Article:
AWC application engineers had some totals on a recent application drifting away, which reflects an issue with precision when summing large volume floating-point numbers.
The format of a 32-bit (single precision) floating-point number in a PLC (data type Real) includes a mantissa of 23 bits, which provides a level of precision of 6 digits. Any more digits will lead to a loss in precision; in practice, this means that 99,999 + 0.01 is not going to equal 99,999.01. This behavior can cause massive problems for functions such as totalizers, which many applications use. As a general rule:
- Floating-point values have 6 digits of precision in the PLC (P).
- Data has S significant digits.
- 10^(P–S) values can be safely summed without losing precision.
- For a PLC application in which 4 significant digits are required, 10^(6-4) = 100 values that can be summed without losing precision.
How can this issue be resolved? A quick alternative is to use double-precision float, which is data type LReal in the PLC, during totalizer calculations. This may present some space and speed concerns, and changing the data type also introduces changes to the interface on the HMI, SCADA, and IoT systems as well. That said, this is still usually the easiest way to correct the issue.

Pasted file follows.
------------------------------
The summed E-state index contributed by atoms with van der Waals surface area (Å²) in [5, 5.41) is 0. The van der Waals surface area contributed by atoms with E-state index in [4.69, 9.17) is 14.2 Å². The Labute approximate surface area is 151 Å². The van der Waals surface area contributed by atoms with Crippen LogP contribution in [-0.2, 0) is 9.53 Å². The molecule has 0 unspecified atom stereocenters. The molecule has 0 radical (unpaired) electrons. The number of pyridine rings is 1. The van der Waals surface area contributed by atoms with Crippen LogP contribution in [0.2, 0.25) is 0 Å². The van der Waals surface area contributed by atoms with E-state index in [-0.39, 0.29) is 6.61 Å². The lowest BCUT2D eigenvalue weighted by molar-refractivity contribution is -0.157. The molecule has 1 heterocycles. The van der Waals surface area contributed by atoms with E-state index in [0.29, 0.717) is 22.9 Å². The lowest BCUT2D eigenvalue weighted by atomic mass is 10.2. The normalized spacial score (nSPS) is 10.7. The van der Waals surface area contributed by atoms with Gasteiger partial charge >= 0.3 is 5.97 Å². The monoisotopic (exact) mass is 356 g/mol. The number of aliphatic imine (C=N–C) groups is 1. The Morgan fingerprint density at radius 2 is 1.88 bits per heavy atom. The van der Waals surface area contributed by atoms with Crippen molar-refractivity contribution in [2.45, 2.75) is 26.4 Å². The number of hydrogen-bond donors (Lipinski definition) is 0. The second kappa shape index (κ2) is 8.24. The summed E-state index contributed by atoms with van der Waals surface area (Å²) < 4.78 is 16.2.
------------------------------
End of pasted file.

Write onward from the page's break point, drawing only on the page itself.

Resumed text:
Another alternative is to implement a summation programming block based on the Kahan Compensated Summation algorithm, developed by AWC engineering manager Matt Paulissen. This algorithm keeps track of that accumulated error which is then added back into the sum, therefore avoiding a loss of precision.
As evidenced in the above screenshot, the usual summation style lacks accuracy and can only get worse if the number of digits increased above what the mantissa could manage. If the application requires data types to be kept as 32-bit floats for whatever reason, implementing the Kahan block will prevent any totals from drifting away. Please fill out the below form if you are interested in using the Kahan block for your own application.
- Julyann Tu – AWC, Inc.